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"From an original focus on the oil industry, Platts gradually expanded its purview to include metals, shipping, and all energy-related markets - oil, coal, natural gas, electricity, nuclear power, petrochemicals, renewables, and emissions."

So I was looking at the Platts website while applying for a job, and came across this line. Should it be reworded to "From originally focusing on the oil industry..." or "From an original focus on the oil industry, Platts' purview gradually expanded..."

Or is it not a dangling modifier at all?

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    "Dangling" is not really a grammatical term; it's pejorative instead of descriptive. The prepositional phrase in question appears at the beginning of the sentence, instead of following the NP it modifies, but this is not ungrammatical. Adverbials like prepositional phrases can niche in many places in a sentence, and that variability is exploited by writers to give cues for readers' interpretation. Commented Jan 2, 2014 at 17:49
  • This question appears to be off-topic because it looks like a peeve. Commented Jan 2, 2014 at 18:39
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    No, it's just uninformed, like most of the questions we get. There's a lot of BS that's taught under the label of "English grammar", and most people believe what they're taught in class, unfortunately. Commented Jan 2, 2014 at 20:05

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No, this is not a dangling modifier, because it is not a modifier at all. It does not modify anything in the sentence.

What it is is a constituent that has been moved the front of the sentence (or fronted), either for some sort of emphasis or for vague reasons of euphony. Fronting sentence constituents is exceedingly common in nearly all languages. A dangling modifier, on the other hand, is a sentence constituent that is supposed to modify another sentence constituent, but is placed somewhere in the sentence where it becomes unclear or ambiguous which other sentence constituent it is supposed to modify.

In this example, we are dealing with the verb expand, which has quite a broad set of valency options. It can be either monovalent (have only one argument, the subject) or polyvalent (have additional arguments). The ‘additional arguments’ include a direct object (probably the most common one), but since expand describes a change from one state to another, both these states are also common arguments to use with the verb, normally indicated with the prepositions from and to. All these arguments are unlimitedly optional (i.e., it doesn’t have to be that if one of them is present, another one has to be as well).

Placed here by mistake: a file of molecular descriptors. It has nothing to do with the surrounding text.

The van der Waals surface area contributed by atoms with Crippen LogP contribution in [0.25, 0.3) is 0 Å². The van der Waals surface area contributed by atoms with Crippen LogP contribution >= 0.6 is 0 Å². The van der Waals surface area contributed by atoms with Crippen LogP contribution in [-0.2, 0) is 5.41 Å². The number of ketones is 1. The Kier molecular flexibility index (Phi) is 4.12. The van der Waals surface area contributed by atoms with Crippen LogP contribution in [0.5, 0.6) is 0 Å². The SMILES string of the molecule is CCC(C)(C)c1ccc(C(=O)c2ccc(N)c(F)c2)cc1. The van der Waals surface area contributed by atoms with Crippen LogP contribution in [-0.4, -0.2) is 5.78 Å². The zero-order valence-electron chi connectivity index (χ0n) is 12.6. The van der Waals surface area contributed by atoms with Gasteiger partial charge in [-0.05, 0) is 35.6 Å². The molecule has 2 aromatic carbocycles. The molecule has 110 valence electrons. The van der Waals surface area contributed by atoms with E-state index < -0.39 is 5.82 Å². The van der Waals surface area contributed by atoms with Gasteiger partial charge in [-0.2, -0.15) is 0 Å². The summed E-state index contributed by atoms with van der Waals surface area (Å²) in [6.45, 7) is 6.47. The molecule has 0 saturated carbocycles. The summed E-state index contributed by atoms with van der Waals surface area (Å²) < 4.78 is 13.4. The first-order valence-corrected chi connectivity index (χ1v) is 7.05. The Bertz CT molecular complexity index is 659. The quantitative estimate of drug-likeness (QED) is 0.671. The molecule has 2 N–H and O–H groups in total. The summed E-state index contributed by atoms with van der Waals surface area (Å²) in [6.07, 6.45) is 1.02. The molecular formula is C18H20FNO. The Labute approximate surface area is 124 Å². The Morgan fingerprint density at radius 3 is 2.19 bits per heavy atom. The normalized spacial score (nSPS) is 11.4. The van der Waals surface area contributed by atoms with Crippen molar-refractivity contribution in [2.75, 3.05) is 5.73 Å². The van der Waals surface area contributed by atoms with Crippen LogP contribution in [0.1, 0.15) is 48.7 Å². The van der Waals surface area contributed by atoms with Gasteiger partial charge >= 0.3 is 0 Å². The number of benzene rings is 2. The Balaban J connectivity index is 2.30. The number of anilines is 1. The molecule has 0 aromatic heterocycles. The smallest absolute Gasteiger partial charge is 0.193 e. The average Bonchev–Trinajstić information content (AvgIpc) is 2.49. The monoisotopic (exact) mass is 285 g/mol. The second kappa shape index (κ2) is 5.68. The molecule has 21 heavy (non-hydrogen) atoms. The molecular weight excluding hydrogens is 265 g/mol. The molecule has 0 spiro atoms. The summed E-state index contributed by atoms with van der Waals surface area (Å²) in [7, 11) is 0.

In other words, you can show the possible phrase structures as:

ARGsubject + EXPAND + (ARGobject) + (ARGorigin) + (ARGresult)

In your example, ARGorigin has been moved away from its place in the sentence and fronted—but it is still an argument to the verb EXPAND. There is nothing in the sentence that “from an original focus on the oil industry” could possibly modify. If you un-front the argument, you would simply have the following sentence:

Platts gradually expanded its purview from an original focus on the oil industry to include metals, shipping, and all energy-related markets—oil, coal, natural gas, electricity, nuclear power, petrochemicals, renewables, and emissions.

Note that “to include metals …” is not really ARGresult as such: rather it is a shorter form of “in order to include metals …”. This works just fine when the origin is fronted, but becomes clumsy when the origin is reintroduced into the sentence. Remember that origin is normally from X, while result is normally to X. The fact that reintroducing the origin means you end up with EXPAND + from X to Y makes you automatically interpret the word to as the logical counterpart to from—which it isn’t here.

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